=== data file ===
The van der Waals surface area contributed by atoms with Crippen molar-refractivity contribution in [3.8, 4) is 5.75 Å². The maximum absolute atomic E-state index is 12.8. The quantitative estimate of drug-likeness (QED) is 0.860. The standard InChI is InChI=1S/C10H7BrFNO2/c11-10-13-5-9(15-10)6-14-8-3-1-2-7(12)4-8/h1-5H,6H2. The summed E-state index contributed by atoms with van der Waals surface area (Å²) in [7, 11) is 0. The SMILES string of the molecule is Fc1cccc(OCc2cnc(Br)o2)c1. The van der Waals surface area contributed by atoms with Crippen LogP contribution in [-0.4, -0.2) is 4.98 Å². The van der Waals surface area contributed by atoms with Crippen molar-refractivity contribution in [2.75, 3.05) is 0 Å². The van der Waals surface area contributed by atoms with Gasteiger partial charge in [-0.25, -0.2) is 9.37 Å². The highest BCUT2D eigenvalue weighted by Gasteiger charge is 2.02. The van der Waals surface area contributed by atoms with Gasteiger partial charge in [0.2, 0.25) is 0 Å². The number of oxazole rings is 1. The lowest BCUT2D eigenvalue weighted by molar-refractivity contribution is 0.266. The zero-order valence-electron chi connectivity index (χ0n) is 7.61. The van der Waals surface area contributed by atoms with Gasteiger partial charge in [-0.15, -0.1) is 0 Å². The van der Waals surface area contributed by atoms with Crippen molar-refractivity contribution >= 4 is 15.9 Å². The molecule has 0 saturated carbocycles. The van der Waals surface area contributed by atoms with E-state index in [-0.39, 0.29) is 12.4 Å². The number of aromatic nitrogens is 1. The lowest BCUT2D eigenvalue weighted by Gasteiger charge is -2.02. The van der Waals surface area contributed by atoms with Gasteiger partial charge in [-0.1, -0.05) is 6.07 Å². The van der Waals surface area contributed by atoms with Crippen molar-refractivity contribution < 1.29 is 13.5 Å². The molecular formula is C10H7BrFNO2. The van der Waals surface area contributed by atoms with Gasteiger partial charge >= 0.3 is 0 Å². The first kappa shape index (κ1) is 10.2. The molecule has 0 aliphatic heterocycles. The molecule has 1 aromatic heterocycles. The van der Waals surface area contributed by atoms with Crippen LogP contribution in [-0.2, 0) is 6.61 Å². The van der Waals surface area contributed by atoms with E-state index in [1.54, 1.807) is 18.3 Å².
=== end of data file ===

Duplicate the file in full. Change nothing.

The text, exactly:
The van der Waals surface area contributed by atoms with Crippen molar-refractivity contribution in [3.8, 4) is 5.75 Å². The maximum absolute atomic E-state index is 12.8. The quantitative estimate of drug-likeness (QED) is 0.860. The standard InChI is InChI=1S/C10H7BrFNO2/c11-10-13-5-9(15-10)6-14-8-3-1-2-7(12)4-8/h1-5H,6H2. The summed E-state index contributed by atoms with van der Waals surface area (Å²) in [7, 11) is 0. The SMILES string of the molecule is Fc1cccc(OCc2cnc(Br)o2)c1. The van der Waals surface area contributed by atoms with Crippen LogP contribution in [-0.4, -0.2) is 4.98 Å². The van der Waals surface area contributed by atoms with Crippen molar-refractivity contribution in [2.75, 3.05) is 0 Å². The van der Waals surface area contributed by atoms with Gasteiger partial charge in [-0.25, -0.2) is 9.37 Å². The highest BCUT2D eigenvalue weighted by Gasteiger charge is 2.02. The van der Waals surface area contributed by atoms with Gasteiger partial charge in [0.2, 0.25) is 0 Å². The number of oxazole rings is 1. The lowest BCUT2D eigenvalue weighted by molar-refractivity contribution is 0.266. The zero-order valence-electron chi connectivity index (χ0n) is 7.61. The van der Waals surface area contributed by atoms with Gasteiger partial charge in [-0.15, -0.1) is 0 Å². The van der Waals surface area contributed by atoms with Crippen molar-refractivity contribution >= 4 is 15.9 Å². The molecule has 0 saturated carbocycles. The van der Waals surface area contributed by atoms with E-state index in [-0.39, 0.29) is 12.4 Å². The number of aromatic nitrogens is 1. The lowest BCUT2D eigenvalue weighted by Gasteiger charge is -2.02. The van der Waals surface area contributed by atoms with Gasteiger partial charge in [-0.1, -0.05) is 6.07 Å². The van der Waals surface area contributed by atoms with Crippen molar-refractivity contribution < 1.29 is 13.5 Å². The molecular formula is C10H7BrFNO2. The van der Waals surface area contributed by atoms with Gasteiger partial charge >= 0.3 is 0 Å². The first kappa shape index (κ1) is 10.2. The molecule has 0 aliphatic heterocycles. The molecule has 1 aromatic heterocycles. The van der Waals surface area contributed by atoms with Crippen LogP contribution in [-0.2, 0) is 6.61 Å². The van der Waals surface area contributed by atoms with E-state index in [1.54, 1.807) is 18.3 Å².